Breed of the Month: Collie

Rough Collie 

Description: The Collie is a lean, athletic, sleek, and beautiful medium sized dog. The head is wedge shaped with a chiseled face and almond shaped eyes which are brown and, with the blue merle coat, blue. The small ears are mostly erect with the tips folding forward. The body is slightly longer than it is tall. The legs are straight and the neck and tail are both somewhat long.

Collies come in two types of coats; rough coated and smooth coated. Rough coated Collies have a long outer coat with a weather resistant inner coat. The hair is longer around neck and chest, forming a mane. The smooth coated Collie has a short, nearly 1 inch coat all over its body. Both smooth and rough coated Collies come in a variety of colors, such as sable, white, merle blue, tan, and tricolor.

History: The history of the Collie is somewhat of a mystery. Some historians believe that the progenitors of the modern Collie came to the British Isles by way of the Romans around 2,000 years ago. There, the breed was further developed and became an excellent herding dog. The breed received it name from the black faced sheep, the colley, which it frequently herded in Scotland and Northern England.

Queen Victoria was an admirer of the dogs. At Balmoral Castle she kept and bred Collies  which contributed to their rise in the breed’s popularity it the 1860’s. Soon after, the popular financier J.P. Morgan invested in the breed by importing the English dogs and setting up kennels in the United States.

It is believed that, around the 1870’s, the Collie was bred with the Borzoi. This gave the Collie a longer muzzle, longer and straighter legs, and different coat colors. In England, the breed standard was set in 1886. In 1885 the Collie was recognized by the American Kennel Club.

Size: Males: 24–26 inches at the withers, weighing 60-75 pounds. Females: 22–24 inches at the withers, weighing 50-65 pounds.

Temperament: Even if people have never seen or met a Collie, most people know that Collies are very intelligent and loyal dogs. Collies are loving of their family and can be protective while rarely ever resorting to aggression. While some Collies have been known to herd children, the breed does show patience around children and is known to be loving of them. They are also said be friendly towards other dogs, pets and strangers, but can become shy if not socialized. As these dogs are very social and family oriented, they are not the best choice for an outside dog. If a Collie is bored or lonely and lacks the necessary mental and physical stimulation, it can bark excessively and become destructive. Sources are divided as to whether Collies are good apartment dogs. Some Collies appear to be laid back indoors and others more playful and demand more space than a confined apartment can offer.

As mentioned previously, Collies are very intelligent and they are eager to learn new things beyond basic commands. This breed excels at agility, runnings, and having a task to complete. They are known to be easy to housebreak. Collies are sensitive dogs and do not respond well to heavy handed training, instead use positive reinforcement and treats.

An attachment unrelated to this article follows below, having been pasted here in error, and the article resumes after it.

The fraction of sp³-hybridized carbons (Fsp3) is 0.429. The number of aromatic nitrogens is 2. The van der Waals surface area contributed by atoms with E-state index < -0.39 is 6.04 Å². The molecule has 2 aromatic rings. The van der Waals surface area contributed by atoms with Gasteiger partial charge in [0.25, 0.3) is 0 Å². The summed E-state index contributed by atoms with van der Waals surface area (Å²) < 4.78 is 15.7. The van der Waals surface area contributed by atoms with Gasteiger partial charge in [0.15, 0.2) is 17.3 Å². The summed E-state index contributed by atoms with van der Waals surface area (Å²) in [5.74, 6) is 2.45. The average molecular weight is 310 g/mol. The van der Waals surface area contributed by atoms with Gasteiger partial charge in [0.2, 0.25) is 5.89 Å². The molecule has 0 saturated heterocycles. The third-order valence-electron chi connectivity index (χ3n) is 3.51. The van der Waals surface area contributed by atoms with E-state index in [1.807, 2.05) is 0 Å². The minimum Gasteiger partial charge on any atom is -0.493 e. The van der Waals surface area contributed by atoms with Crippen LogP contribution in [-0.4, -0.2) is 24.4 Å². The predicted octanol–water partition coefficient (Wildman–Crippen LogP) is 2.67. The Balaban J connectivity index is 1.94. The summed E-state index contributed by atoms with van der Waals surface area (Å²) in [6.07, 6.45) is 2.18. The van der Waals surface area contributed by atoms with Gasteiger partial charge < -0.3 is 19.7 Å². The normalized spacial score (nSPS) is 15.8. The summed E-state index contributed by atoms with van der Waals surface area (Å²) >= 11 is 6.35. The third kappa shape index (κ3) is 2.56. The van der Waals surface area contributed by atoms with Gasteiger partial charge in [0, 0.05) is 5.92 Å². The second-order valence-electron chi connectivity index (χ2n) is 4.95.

Grooming: Since there are two different coat types; the rough being long and the smooth being about an inch short. The Rough Collie needs be brushed two to three times a week while the Smooth Collie needs to be brushed only once a week. Collies should be bathed every six to eight weeks. Owners of Rough Collies often defer to professional groomers to bathe the dogs as the long double coat can be difficult for new owners to care for. Prospective owners should be aware of the moderate to heavy shedding of the Rough Collie as well as the extensive brushing that will need to take place to keep their double coat free from foreign objects and matting. If you enjoy the temperament of the Collie and dislike the brushing and shedding, perhaps the Smooth Collie is a better fit.

Health: The Collie is a generally healthy dog with few major health concerns. CEA (Collie Eye Anomaly) is a congenital disease with no cure which affects some Collies. The disease can be as mild as some loss of vision to complete blindness. Collies can be susceptible to  other eye problems, hip dysplasia, and skin disorders. Collies are also sensitive to Ivermectin and Milbemycin (anti-parasitic) and should never be put on these medications.

Exercise: The Collie requires moderate levels of exercise. Like any dog, a daily pack walk is important for mental and physical health. The Collie is an intelligent dog and requires mental stimulation. While a daily walk and some play is sufficient, allowing a Collie to run around off its leash in a safe environment is also beneficial. If not given enough mental exercise the Collie can exhibit destructive behaviors when bored.

Lifespan: About 14 to 16 years.

Trivia: Probably the most notable Collie is, Lassie, a fictional female dog created by Eric Knight. Knight’s short story was adapted to the silver screen in the 1943 film, Lassie Come Home. Lassie would be the subject of several films, radio shows, and a television show lasting twenty years.

Reveille, a rough coated Collie, is the current mascot of Texas A&M University.